Erectile Dysfunction Linked With Increased Risk of CV Events

January 10, 2013

ATHENS, Greece — A new review combining data on more than 90 000 patients is reinforcing the link between erectile dysfunction (ED) and increased cardiovascular events and death [1]. A key point, say the authors, is that the magnitude of risk conferred by ED is equivalent to that of other modifiable risk factors discussed much more frequently by cardiologists.

Researchers report that patients with ED had a significant 44% increased risk of cardiovascular events and a significant 25% increased risk of all-cause mortality when compared with individuals without ED. ED was also associated with a significant 62% increased risk of MI and a 39% increased risk of cerebrovascular events. The researchers, led by Dr Charalambos Vlachopoulos (Athens Medical School, Greece), say the findings support the inclusion of ED in the European guidelines for cardiovascular disease prevention.

"Our analysis showed that the risk conferred by ED on events is of a magnitude similar to that of the risk conferred on events by established risk predictors such as hypertension and dyslipidemia commonly encountered in clinical practice," they write in the report, published online January 8, 2013 in Circulation: Cardiovascular Quality and Outcomes. "Thus, our results stress the importance of early diagnosis of ED and the meticulous CV investigation that is required in specific groups of ED patients."

In total, 14 studies with more than 92 000 participants followed for 6.1 years were included in the analysis. Of these studies, 13 reported cardiovascular outcomes, four reported cardiovascular mortality data, four reported rates of MI, six reported cerebrovascular outcomes, and five reported cardiovascular mortality data.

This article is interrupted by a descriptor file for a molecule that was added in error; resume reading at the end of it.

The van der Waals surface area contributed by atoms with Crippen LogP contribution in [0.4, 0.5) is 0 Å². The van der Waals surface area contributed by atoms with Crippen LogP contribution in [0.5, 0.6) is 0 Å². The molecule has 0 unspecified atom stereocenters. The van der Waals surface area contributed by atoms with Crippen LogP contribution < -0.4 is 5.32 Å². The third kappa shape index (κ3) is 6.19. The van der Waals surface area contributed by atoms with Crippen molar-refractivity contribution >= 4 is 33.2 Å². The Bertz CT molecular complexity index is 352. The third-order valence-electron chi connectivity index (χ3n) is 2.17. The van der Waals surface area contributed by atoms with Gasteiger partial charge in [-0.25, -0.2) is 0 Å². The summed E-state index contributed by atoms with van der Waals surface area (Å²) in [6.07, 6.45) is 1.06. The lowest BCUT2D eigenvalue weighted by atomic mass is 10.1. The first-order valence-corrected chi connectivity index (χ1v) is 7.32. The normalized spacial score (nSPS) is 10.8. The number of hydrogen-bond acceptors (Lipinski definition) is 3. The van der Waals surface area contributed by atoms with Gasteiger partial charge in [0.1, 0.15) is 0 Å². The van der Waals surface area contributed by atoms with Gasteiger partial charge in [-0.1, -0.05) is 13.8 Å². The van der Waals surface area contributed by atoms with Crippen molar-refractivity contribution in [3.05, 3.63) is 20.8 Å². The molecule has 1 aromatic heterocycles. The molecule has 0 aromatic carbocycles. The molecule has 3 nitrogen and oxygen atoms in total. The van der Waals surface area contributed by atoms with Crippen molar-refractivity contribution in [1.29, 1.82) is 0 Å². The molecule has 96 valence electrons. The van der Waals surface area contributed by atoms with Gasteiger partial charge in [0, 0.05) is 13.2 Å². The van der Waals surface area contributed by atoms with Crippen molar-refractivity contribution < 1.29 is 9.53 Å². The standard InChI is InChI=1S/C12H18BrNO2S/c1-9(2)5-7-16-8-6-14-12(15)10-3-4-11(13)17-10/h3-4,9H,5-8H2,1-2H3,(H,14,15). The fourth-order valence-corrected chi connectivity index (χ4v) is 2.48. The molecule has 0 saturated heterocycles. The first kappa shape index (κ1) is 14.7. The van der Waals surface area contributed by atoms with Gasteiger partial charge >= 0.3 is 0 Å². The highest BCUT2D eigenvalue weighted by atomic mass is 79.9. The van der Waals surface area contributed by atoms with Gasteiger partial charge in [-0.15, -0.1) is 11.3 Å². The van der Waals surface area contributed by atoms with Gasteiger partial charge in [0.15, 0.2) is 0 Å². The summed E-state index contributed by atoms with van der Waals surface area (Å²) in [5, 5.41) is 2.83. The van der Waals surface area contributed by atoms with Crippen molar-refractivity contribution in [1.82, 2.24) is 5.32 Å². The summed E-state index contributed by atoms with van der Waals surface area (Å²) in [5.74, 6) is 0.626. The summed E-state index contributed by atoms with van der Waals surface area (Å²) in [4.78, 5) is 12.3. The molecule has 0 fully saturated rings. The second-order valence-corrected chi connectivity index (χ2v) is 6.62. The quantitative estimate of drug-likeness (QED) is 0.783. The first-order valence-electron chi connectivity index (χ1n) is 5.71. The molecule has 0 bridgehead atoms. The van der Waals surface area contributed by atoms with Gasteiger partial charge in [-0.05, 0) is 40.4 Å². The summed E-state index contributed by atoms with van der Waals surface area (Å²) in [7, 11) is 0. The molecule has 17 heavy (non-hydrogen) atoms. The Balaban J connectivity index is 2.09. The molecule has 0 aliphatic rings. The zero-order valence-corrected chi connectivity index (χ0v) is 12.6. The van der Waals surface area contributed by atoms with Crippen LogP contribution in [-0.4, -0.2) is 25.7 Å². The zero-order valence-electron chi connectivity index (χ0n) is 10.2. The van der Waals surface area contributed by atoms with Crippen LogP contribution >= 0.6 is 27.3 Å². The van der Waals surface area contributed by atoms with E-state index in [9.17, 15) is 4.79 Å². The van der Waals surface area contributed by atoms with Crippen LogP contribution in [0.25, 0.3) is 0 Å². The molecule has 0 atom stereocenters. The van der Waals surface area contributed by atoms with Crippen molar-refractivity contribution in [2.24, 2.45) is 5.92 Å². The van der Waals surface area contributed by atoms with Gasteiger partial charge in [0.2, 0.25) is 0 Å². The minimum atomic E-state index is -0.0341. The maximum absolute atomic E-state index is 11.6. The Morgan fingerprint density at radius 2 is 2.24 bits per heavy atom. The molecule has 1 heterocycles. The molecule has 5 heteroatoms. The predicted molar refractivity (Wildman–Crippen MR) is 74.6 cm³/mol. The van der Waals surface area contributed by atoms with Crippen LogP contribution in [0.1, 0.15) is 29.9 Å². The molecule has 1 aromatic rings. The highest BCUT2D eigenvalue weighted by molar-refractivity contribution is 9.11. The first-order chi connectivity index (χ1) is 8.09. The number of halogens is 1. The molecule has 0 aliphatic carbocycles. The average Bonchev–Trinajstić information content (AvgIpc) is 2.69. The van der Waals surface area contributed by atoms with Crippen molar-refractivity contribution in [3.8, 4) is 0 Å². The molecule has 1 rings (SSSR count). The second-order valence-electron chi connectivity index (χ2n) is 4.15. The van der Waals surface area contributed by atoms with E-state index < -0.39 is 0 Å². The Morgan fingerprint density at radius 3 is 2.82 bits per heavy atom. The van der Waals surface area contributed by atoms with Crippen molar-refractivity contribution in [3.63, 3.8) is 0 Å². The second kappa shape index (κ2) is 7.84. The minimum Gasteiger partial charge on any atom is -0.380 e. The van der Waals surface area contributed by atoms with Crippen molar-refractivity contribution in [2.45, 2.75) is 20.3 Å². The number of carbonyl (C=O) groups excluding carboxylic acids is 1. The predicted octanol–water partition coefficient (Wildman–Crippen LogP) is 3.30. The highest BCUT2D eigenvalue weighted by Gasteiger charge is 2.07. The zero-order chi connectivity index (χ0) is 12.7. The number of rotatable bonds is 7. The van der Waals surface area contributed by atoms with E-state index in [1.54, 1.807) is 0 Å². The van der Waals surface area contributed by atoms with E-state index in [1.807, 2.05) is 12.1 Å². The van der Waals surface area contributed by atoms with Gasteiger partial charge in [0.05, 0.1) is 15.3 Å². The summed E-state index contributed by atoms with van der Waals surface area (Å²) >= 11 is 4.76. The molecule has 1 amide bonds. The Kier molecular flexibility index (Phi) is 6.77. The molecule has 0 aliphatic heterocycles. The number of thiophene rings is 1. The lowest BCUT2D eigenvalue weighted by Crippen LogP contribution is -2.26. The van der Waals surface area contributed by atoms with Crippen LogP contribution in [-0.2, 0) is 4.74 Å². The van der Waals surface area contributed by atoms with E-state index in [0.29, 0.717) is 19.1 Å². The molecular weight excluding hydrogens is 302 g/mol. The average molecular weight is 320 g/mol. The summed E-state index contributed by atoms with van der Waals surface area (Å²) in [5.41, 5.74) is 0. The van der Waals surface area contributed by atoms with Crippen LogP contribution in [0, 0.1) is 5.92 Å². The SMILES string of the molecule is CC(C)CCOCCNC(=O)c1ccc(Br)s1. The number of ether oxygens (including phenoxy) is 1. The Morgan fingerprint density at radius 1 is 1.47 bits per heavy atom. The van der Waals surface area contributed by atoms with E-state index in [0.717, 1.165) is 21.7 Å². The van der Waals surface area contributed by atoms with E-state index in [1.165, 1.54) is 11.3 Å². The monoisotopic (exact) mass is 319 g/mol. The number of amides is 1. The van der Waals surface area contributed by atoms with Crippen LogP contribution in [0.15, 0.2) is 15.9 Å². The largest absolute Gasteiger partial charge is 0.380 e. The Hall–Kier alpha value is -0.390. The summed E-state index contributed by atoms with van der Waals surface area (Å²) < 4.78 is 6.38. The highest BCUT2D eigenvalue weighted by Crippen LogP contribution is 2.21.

Relative Risk for ED and Clinical Events

Outcome Relative risk (95% CI)
Cardiovascular events 1.44 (1.27–1.63)
Cardiovascular mortality 1.19 (0.97–1.46)
MI 1.62 (1.34–1.96)
Cerebrovascular events 1.39 (1.23–1.57)
All-cause mortality 1.25 (1.12–1.39)

"Improvement of ED by lifestyle interventions per se might be beneficial in terms of prognosis, and our results highlight the role of ED as a potential low-cost biomarker that would call for more aggressive cardiovascular-risk-factor modification," write the authors. "Of special interest is the effect of pharmacological treatment of ED, because it seems that this may also have a beneficial impact on risk."

The relative risk of cardiovascular events was highest in younger patients and patients with intermediate baseline cardiovascular risk compared with individuals at high or low cardiovascular risk. "This is particularly important because this intermediate-risk group is in need of further risk reclassification with a predictor such as ED," add Vlachopoulos and colleagues. In addition, the risk of clinical events in ED patients was higher in those who smoked and those with dyslipidemia.